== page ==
New Mitsubishi Outlander Review - Research New Mitsubishi Outlander Models | Edmunds
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New Mitsubishi Outlander Review

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Mitsubishi got a late start in the small SUV segment, but the original Outlander followed market trends with a car-based design that delivered good handling and a comfortable ride on paved roads, at the expense of limited off-road handling. The second-generation Outlander improved the breed with more interior space and an optional V6 engine, though it always played second fiddle to more established competitors.

It's a similar story with today's Outlander. It offers three rows of seats and available V6 power. Unfortunately, when it comes to acceleration, fuel economy and the latest tech features, the Outlander still has a hard time keeping up with its rivals.

Current Mitsubishi Outlander
The Outlander is available in four trim levels: ES, SE, SEL and GT. ES, SE and SEL models are powered by a 2.4-liter four-cylinder with 166 horsepower, while the GT receives a 3.0-liter V6 with 224 hp. Four-cylinder Outlanders come standard with a continuously variable automatic transmission (CVT), while the V6-powered GT uses a traditional six-speed automatic. Both have manual-shift capability. All Outlander trims are available with either front- or all-wheel drive. The AWD system is notable for its various driver-selectable configurations, including a 4WD Lock mode for maximum traction in slippery conditions.

The Outlander ES is well equipped considering its low price. Notable features include alloy wheels, dual-zone climate control, a split and folding third-row seat, a rearview camera and a touchscreen stereo. SE models add keyless ignition and entry, heated front seats, and an upgraded smartphone-compatible stereo, while the SEL gets leather, automatic wipers and headlights, and a power driver seat. Options include a sunroof, a power liftgate, adaptive cruise control, collision warning with automatic braking, a 360-degree parking camera, and a heated steering wheel. The GT adds V6 power and most of the features that are optional on the SEL; the advanced safety features and adaptive cruise are offered as options.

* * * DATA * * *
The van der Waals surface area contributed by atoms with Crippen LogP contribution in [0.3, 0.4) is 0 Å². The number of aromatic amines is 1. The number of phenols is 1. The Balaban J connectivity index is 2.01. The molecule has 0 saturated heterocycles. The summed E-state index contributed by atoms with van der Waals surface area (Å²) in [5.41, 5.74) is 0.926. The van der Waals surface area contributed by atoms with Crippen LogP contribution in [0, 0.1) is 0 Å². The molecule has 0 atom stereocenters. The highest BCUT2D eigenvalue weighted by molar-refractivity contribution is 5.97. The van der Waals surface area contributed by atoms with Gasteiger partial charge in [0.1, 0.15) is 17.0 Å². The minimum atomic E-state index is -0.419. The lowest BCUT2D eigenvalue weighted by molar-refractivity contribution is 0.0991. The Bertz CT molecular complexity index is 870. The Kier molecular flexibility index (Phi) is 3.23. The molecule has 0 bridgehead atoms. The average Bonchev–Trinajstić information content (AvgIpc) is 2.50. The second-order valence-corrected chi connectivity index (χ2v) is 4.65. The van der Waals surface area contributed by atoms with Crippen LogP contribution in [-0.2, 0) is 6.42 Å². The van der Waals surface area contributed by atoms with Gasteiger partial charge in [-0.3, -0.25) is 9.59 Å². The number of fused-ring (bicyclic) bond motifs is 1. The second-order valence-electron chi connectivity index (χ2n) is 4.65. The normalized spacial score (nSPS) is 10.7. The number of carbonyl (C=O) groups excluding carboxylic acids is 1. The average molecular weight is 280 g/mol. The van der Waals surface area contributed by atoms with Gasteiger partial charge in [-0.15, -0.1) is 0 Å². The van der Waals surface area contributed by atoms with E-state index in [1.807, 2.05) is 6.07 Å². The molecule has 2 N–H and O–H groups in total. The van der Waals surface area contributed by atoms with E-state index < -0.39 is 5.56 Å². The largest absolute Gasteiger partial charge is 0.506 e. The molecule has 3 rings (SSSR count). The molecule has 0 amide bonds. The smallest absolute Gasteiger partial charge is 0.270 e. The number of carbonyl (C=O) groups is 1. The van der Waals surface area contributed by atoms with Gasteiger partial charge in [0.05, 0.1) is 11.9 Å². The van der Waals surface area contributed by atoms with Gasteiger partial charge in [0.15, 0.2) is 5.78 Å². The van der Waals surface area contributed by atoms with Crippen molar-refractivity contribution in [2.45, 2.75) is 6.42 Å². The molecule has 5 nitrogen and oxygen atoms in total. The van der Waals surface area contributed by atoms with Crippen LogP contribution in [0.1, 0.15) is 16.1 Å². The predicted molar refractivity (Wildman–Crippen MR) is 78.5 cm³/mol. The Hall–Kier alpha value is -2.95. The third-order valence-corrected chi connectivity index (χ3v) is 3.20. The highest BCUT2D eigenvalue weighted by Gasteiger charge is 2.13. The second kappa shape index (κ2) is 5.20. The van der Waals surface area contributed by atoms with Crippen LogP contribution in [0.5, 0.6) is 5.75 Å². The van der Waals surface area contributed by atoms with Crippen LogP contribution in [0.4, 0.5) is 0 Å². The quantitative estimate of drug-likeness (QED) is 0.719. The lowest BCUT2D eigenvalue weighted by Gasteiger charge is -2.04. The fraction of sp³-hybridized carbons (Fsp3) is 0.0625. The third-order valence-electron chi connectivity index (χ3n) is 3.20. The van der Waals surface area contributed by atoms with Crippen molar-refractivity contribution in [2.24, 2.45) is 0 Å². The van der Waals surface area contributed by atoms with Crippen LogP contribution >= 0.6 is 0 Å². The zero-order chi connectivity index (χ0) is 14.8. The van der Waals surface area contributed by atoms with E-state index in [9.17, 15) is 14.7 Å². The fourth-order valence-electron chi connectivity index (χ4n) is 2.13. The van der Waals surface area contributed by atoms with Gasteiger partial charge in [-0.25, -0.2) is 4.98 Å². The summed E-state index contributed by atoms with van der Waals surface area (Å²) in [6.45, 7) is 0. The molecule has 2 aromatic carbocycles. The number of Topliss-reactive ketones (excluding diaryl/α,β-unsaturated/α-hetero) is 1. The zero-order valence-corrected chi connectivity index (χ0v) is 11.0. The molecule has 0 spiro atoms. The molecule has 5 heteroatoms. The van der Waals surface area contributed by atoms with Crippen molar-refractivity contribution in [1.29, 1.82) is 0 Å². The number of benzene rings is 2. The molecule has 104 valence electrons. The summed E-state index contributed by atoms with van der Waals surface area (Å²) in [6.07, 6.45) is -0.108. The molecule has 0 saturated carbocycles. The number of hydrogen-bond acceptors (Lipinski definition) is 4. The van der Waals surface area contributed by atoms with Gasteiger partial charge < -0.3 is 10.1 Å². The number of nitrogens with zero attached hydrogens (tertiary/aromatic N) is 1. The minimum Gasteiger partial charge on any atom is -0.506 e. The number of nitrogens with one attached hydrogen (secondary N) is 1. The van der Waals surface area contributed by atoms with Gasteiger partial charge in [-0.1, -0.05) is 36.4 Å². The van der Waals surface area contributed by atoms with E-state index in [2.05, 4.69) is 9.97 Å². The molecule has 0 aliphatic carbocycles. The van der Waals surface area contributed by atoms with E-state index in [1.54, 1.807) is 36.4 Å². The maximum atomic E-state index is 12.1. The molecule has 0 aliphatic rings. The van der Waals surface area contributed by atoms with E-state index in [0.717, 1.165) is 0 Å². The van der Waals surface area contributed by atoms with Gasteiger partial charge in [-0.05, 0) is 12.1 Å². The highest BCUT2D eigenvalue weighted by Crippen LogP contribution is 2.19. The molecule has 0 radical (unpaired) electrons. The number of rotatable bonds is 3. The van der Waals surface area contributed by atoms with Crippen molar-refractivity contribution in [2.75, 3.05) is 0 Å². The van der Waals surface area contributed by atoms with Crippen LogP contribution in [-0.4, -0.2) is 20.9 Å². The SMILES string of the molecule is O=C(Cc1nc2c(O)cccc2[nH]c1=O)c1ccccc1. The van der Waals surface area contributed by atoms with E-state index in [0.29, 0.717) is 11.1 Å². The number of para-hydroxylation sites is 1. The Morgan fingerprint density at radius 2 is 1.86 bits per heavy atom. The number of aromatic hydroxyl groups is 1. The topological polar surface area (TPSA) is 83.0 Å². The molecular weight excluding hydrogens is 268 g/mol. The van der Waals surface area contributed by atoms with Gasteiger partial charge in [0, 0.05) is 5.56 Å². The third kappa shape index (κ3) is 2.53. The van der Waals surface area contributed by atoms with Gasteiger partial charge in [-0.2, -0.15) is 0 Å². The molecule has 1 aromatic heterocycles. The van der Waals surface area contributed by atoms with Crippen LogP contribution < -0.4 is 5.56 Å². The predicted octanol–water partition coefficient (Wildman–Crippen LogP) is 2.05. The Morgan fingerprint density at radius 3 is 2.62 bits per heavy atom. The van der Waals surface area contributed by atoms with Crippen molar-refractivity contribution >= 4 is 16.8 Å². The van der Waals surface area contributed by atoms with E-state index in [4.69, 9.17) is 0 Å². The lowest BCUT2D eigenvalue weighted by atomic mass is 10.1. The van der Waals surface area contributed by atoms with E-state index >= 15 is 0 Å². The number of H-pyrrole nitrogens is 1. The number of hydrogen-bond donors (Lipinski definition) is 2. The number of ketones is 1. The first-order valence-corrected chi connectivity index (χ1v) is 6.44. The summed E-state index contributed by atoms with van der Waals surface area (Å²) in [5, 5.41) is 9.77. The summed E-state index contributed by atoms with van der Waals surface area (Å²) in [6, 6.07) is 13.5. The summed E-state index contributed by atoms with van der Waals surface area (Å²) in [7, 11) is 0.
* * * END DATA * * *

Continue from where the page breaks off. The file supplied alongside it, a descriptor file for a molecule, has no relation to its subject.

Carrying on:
In our reviews of the Mitsubishi Outlander, we have come away impressed by the sheer value offered by the Outlander, particularly the lower trim levels. Visibility is excellent thanks to unobstructed sightlines and big side-view mirrors. It handles well enough, and the all-wheel-drive system does a great job on loose surfaces such as dirt and snow. But in other respects, the Outlander trails the competition: Acceleration is slower than average, particularly with the four-cylinder engine, and fuel economy is lackluster. And though the third-row seat is handy, it's also very small. The Mitsubishi Outlander is a competent SUV and a good choice for buyers on a tight budget, but most of its rivals simply do the job better.

Read the most recent 2018 Mitsubishi Outlander review.

If you are looking for older years, visit our used Mitsubishi Outlander page.

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